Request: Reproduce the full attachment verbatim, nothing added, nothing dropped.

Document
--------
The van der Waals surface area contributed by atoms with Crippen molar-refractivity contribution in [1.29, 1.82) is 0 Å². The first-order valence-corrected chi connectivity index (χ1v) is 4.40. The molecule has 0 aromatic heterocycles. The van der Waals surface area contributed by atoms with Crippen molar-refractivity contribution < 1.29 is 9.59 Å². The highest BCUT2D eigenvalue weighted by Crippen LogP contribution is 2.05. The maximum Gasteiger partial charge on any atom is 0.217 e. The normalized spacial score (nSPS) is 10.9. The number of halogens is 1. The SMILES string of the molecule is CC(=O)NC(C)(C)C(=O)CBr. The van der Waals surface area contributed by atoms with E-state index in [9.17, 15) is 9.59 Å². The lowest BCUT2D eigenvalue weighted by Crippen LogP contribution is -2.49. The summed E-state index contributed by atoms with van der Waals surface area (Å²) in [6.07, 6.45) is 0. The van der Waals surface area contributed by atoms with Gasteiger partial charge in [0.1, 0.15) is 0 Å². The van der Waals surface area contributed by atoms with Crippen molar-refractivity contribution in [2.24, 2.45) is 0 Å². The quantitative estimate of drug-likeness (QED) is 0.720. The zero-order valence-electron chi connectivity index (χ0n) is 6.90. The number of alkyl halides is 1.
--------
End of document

The van der Waals surface area contributed by atoms with Crippen molar-refractivity contribution in [1.29, 1.82) is 0 Å². The first-order valence-corrected chi connectivity index (χ1v) is 4.40. The molecule has 0 aromatic heterocycles. The van der Waals surface area contributed by atoms with Crippen molar-refractivity contribution < 1.29 is 9.59 Å². The highest BCUT2D eigenvalue weighted by Crippen LogP contribution is 2.05. The maximum Gasteiger partial charge on any atom is 0.217 e. The normalized spacial score (nSPS) is 10.9. The number of halogens is 1. The SMILES string of the molecule is CC(=O)NC(C)(C)C(=O)CBr. The van der Waals surface area contributed by atoms with E-state index in [9.17, 15) is 9.59 Å². The lowest BCUT2D eigenvalue weighted by Crippen LogP contribution is -2.49. The summed E-state index contributed by atoms with van der Waals surface area (Å²) in [6.07, 6.45) is 0. The van der Waals surface area contributed by atoms with Gasteiger partial charge in [0.1, 0.15) is 0 Å². The van der Waals surface area contributed by atoms with Crippen molar-refractivity contribution in [2.24, 2.45) is 0 Å². The quantitative estimate of drug-likeness (QED) is 0.720. The zero-order valence-electron chi connectivity index (χ0n) is 6.90. The number of alkyl halides is 1.